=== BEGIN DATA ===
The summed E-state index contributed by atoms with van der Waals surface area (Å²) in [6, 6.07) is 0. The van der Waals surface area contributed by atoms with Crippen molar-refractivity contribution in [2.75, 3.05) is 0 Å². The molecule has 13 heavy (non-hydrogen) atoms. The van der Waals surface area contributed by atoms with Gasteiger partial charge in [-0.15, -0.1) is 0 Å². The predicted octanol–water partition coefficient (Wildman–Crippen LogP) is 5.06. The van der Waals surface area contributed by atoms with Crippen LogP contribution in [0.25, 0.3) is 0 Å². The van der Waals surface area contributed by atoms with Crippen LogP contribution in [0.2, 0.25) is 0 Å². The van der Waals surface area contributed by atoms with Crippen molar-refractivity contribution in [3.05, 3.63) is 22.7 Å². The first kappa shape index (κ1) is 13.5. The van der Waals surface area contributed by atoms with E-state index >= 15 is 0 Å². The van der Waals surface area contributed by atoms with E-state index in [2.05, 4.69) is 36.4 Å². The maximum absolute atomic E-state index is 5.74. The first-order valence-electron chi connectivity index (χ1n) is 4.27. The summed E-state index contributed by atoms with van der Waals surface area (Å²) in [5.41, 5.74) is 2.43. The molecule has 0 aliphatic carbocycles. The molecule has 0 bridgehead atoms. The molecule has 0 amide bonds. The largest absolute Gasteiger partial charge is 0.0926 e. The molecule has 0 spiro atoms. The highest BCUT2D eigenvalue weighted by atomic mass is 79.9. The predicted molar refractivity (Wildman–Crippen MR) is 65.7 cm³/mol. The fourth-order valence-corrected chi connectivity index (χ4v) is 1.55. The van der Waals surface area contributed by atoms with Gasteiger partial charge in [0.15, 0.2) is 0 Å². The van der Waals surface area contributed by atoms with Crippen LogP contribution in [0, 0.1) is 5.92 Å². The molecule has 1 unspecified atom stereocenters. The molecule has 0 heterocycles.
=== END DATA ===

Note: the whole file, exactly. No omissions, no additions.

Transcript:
The summed E-state index contributed by atoms with van der Waals surface area (Å²) in [6, 6.07) is 0. The van der Waals surface area contributed by atoms with Crippen molar-refractivity contribution in [2.75, 3.05) is 0 Å². The molecule has 13 heavy (non-hydrogen) atoms. The van der Waals surface area contributed by atoms with Gasteiger partial charge in [-0.15, -0.1) is 0 Å². The predicted octanol–water partition coefficient (Wildman–Crippen LogP) is 5.06. The van der Waals surface area contributed by atoms with Crippen LogP contribution in [0.25, 0.3) is 0 Å². The van der Waals surface area contributed by atoms with Crippen LogP contribution in [0.2, 0.25) is 0 Å². The van der Waals surface area contributed by atoms with Crippen molar-refractivity contribution in [3.05, 3.63) is 22.7 Å². The first kappa shape index (κ1) is 13.5. The van der Waals surface area contributed by atoms with E-state index >= 15 is 0 Å². The van der Waals surface area contributed by atoms with E-state index in [2.05, 4.69) is 36.4 Å². The maximum absolute atomic E-state index is 5.74. The first-order valence-electron chi connectivity index (χ1n) is 4.27. The summed E-state index contributed by atoms with van der Waals surface area (Å²) in [5.41, 5.74) is 2.43. The molecule has 0 aliphatic carbocycles. The molecule has 0 bridgehead atoms. The molecule has 0 amide bonds. The largest absolute Gasteiger partial charge is 0.0926 e. The molecule has 0 spiro atoms. The highest BCUT2D eigenvalue weighted by atomic mass is 79.9. The predicted molar refractivity (Wildman–Crippen MR) is 65.7 cm³/mol. The fourth-order valence-corrected chi connectivity index (χ4v) is 1.55. The van der Waals surface area contributed by atoms with Gasteiger partial charge in [0.15, 0.2) is 0 Å². The van der Waals surface area contributed by atoms with Crippen LogP contribution in [0, 0.1) is 5.92 Å². The molecule has 1 unspecified atom stereocenters. The molecule has 0 heterocycles.